Berkeley City Council Compromises, Approves Funding for Housing Projects

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Affordable Housing Projects

Assistant City News Editor, Chris Carrassi, talks with Jasmine Mausner about a couple of affordable housing projects that have had trouble with funding.

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As part of the city's efforts to increase the number of local affordable housing units, the Berkeley City Council forged a compromise last week between two housing projects vying for the same pool of much-needed city funding.

At the council meeting held March 23, council members voted to allocate $1.4 million of this year's Housing Trust Fund in a way that may allow both Satellite Housing Inc. and the Ashby Arts project to continue plans to build low-income housing for seniors.

Though both projects already received approval from the city's Zoning Adjustment Board, city officials said they required public funds to jump-start the additional fund raising required for construction to begin.

The city had originally planned in July to fund the Ashby Arts project-a 98-unit senior housing center slated for construction in South Berkeley-in part with $900,000 in proceeds from a foreclosure on a property also located in South Berkeley.

But after Satellite expressed interest in the property for their own affordable housing project, council members voted March 23 to avoid foreclosure under the assumption that two projects would be better than one, according to Councilmember Kriss Worthington.

In a compromise, council members came up with a plan that would keep both development projects alive by granting Satellite the property while diverting other funds to Ashby Arts.

Worthington said the city took money from next year's Housing Trust Fund and waived City Council rules so that Ashby Arts did not have to wait in line for a year to fund their development.

"Some say that is unfair because (Ashby Arts) is not going through the competitive process like everyone else," Worthington said. "It gets the money dedicated ahead of time without the appropriate level of review."

But Councilmember Darryl Moore said both developers have already spent years obtaining city approval, and he does not want the two projects to die because there is no money.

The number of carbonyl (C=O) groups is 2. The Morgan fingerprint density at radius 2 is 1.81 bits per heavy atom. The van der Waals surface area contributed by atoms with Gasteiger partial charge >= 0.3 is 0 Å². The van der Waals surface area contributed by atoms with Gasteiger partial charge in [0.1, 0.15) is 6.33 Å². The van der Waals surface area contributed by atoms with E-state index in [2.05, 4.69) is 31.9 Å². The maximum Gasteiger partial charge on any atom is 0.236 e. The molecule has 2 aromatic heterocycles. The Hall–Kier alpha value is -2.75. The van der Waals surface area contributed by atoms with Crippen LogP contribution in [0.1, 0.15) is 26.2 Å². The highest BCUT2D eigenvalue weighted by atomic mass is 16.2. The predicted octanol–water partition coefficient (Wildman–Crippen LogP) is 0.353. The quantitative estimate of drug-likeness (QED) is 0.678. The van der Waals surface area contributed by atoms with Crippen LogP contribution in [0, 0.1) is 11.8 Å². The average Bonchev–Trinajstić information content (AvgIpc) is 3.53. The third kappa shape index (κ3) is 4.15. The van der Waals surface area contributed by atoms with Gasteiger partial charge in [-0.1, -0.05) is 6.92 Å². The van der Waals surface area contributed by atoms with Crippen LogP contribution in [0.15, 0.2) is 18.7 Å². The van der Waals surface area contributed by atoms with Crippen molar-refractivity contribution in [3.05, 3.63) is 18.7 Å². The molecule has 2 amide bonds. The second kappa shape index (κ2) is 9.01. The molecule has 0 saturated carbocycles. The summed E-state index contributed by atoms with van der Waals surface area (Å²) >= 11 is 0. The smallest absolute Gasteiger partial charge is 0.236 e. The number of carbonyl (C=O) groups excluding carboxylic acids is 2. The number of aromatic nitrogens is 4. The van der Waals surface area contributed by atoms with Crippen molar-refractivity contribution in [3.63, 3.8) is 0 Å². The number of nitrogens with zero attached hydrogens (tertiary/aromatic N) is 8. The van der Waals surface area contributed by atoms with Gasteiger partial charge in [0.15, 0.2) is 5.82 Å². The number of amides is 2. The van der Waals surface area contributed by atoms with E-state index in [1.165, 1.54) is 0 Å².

"(Ashby Arts) is a good project at an important location," Moore said in a March 9 report. "The project will provide a strong architectural entry statement to the city and aid in the revitalization of the neighborhood."

But Worthington said that just because the city has voted to help fund the projects does not mean they are definitely going to happen.

City officials have said both projects will require additional state and federal funding for construction to begin.

In an attempt to help secure the additional funding, Ali Kashani, one of the developers of the Ashby Arts project, announced at the meeting that a new company was going to take over the development.

Kashani contacted BRIDGE Housing Corporation, a nonprofit development organization that has experience with building affordable housing in the Bay Area, in hopes that their involvement will improve Ashby Arts' chances of getting more funding, Worthington said.

"BRIDGE has a long history of working with affordable housing units and managing, so it is a wonderful thing for this nonprofit to be brought in because of their history," Moore said.

Brad Wiblin, vice president of BRIDGE, said the company has gained site control of the property and is now getting construction cost estimates and hopes to finance the project with tax-exempt bonds.

"The city's financial support with the Housing Trust Fund money is all set to go, and we are going to know in the next 60 to 90 days whether this is going to work or not," Wiblin said. "The council kept Ashby Arts alive, and we think the project is a great leveraging of the city's money."


Contact Jasmine Mausner at [email protected]

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